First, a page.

In this model, high-performing students would not simply teach lower performers. In addition to peer tutoring and group leadership, high achieving students would be challenged with tasks individualized to their aptitude and level of preparation.
Tomlinson’s final “thread” of differentiated instruction, flexible grouping, refers to the variety of different ways that students could be grouped as they interacted with one another and with concepts in the classroom. Groups could be homogeneous by ability, mixed-ability, grouped homogeneously or heterogeneously by learning styles or expressive styles, cooperative learning groups, teacher-assigned, student-chosen, or random. “Flexible grouping allows students to see themselves in a variety of contexts and aids the teacher in ‘auditioning’ students in different settings and with different kinds of work” (Tomlinson, 2000, p. 2).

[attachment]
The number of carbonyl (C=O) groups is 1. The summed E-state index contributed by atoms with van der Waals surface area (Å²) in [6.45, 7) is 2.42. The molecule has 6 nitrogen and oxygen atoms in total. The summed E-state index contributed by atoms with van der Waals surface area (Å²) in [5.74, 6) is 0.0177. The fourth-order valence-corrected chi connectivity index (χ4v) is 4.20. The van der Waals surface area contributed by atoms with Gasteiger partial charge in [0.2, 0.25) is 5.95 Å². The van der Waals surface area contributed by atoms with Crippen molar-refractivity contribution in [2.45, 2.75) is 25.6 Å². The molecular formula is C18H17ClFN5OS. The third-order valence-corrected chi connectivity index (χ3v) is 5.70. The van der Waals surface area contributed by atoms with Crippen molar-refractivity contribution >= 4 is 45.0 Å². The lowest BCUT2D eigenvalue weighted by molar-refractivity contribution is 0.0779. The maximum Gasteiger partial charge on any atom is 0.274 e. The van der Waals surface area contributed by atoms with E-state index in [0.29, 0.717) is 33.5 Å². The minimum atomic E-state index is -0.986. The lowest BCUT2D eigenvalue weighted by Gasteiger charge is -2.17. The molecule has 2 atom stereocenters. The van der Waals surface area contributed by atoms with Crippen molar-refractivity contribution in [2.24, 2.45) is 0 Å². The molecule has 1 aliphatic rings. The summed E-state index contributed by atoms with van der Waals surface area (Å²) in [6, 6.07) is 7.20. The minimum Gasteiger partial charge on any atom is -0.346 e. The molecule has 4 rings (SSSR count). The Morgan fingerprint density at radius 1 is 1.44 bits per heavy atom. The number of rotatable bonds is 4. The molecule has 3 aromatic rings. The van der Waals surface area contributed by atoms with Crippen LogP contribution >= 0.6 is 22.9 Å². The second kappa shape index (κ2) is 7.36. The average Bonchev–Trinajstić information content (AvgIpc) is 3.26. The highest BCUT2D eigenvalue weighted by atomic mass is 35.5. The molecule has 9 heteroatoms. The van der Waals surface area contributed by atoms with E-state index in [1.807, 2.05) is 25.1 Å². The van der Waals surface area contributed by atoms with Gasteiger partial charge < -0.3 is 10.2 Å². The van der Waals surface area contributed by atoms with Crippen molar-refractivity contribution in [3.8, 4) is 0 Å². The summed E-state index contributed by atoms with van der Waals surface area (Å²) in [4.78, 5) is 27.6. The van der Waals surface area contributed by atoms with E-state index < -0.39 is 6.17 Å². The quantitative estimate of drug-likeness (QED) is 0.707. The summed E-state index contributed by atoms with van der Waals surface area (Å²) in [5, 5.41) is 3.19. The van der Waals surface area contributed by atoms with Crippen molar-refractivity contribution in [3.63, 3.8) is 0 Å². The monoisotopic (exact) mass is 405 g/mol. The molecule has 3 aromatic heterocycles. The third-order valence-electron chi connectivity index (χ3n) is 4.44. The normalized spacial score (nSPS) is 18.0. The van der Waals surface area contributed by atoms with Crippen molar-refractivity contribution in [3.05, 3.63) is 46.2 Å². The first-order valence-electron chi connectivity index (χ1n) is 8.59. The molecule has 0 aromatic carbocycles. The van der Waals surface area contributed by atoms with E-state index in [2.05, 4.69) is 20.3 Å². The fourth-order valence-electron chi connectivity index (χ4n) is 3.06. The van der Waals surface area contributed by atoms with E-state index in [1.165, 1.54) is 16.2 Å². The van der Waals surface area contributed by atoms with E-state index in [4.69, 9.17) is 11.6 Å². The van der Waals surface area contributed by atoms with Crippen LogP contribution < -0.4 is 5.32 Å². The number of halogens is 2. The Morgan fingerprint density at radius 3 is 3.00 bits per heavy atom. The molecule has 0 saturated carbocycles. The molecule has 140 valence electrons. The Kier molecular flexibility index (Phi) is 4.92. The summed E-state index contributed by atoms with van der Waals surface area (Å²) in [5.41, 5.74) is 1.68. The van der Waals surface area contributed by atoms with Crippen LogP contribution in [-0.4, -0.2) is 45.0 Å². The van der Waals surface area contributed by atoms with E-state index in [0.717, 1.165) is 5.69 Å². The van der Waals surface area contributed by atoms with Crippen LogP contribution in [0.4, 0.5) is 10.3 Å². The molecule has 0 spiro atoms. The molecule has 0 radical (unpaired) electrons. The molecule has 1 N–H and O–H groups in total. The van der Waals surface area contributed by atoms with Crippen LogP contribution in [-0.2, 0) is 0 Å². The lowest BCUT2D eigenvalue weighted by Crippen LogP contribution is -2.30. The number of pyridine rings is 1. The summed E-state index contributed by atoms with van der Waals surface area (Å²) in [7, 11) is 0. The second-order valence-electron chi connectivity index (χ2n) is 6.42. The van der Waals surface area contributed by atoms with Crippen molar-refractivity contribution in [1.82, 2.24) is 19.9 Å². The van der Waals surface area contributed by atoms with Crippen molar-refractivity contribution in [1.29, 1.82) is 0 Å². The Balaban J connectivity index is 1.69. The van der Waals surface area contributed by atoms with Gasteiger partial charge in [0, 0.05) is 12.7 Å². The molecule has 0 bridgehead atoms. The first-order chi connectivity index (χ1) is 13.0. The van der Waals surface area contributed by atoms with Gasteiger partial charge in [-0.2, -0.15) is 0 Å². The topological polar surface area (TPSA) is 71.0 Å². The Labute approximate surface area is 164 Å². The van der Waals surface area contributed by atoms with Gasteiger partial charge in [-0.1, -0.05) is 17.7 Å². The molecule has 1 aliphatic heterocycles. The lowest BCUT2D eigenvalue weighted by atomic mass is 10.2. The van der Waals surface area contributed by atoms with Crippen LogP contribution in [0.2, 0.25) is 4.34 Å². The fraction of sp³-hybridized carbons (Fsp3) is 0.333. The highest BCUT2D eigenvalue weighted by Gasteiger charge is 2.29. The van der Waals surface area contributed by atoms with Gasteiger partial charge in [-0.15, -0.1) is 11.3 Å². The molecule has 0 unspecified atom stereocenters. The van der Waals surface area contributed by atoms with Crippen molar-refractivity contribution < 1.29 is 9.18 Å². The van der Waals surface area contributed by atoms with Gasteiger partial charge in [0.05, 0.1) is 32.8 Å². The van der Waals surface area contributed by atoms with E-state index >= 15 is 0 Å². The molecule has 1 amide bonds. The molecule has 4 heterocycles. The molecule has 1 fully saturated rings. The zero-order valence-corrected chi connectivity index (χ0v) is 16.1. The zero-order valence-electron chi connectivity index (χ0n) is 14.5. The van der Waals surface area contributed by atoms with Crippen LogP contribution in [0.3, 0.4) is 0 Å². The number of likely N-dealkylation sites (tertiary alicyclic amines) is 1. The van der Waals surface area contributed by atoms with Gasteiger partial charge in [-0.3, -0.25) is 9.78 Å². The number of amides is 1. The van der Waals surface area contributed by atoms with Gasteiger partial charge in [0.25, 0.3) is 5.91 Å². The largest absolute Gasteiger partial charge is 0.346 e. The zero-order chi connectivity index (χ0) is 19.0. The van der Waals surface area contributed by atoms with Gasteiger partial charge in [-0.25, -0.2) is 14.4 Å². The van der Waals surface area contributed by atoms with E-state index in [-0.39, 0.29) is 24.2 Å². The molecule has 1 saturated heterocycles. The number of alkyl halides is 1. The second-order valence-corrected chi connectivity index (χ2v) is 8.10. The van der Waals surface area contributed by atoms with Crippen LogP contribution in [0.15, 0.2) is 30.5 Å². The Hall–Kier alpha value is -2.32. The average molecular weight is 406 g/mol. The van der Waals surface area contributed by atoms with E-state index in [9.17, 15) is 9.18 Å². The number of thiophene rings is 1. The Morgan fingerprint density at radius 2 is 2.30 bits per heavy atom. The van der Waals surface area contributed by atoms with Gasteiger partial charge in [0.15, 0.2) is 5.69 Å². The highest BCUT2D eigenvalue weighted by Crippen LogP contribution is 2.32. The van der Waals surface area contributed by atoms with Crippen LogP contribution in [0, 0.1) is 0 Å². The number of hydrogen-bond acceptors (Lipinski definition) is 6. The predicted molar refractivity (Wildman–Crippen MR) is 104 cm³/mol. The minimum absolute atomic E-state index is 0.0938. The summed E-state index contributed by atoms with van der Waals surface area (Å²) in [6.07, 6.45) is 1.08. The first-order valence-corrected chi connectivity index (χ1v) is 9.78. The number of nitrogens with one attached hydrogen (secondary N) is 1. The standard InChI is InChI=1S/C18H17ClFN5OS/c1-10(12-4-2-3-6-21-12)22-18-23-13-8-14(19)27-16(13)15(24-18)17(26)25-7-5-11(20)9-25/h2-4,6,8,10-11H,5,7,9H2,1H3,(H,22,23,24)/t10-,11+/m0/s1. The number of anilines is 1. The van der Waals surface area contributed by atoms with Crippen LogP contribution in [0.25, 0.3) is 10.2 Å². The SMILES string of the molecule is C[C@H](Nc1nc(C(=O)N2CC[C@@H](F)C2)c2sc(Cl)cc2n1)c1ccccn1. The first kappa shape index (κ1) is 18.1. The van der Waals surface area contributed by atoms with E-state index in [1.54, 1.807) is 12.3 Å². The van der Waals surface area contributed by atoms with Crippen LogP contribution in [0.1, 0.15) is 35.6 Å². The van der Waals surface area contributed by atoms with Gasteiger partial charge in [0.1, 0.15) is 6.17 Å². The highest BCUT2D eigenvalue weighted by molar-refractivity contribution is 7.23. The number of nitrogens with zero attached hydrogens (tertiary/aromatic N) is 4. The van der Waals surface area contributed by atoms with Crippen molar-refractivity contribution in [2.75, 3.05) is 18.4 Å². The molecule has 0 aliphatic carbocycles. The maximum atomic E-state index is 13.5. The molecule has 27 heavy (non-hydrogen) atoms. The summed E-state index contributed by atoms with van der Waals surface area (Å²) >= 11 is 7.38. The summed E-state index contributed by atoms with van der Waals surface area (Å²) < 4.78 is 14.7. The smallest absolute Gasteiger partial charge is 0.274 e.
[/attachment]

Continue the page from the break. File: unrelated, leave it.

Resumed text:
Although the books I cite regarding differentiated instruction focused on general classroom instruction (i.e., Adams and Pierce, 2006; Roberts and Inman, 2007; Tomlinson, 2000), many of the strategies they suggested could be implemented in elementary music.
Roberts and Inman (2007) suggested using Bloom’s taxonomy to offer a variety of learning experiences based on the same concept by varying the process (learning action undertaken by children), content (basic or complex), and/or product choices (p. 49). In a music classroom, this could be achieved by using centers. One center could allow children to practice terminology or notation by creating a word wall on a dry erase board or playing music bingo (Knowledge/ Comprehension). At another center, students could play material related to the topic at hand on instruments (Application). At another center, children could arrange preselected phrases of music into songs, improvise, or compose songs for one another in a way that demonstrated the concept being taught (Synthesis). Finally, students at a listening (or viewing) center could evaluate (in writing or in discussion) audio or video-recorded examples of music in terms of the topic being studied. Any of these response modes could be at more basic or complex levels depending on the needs of the student. Use of centers and these particular sample activities are some of many possible applications of Bloom’s Taxonomy in elementary general music, based on the suggestions in Roberts and Inman (2007).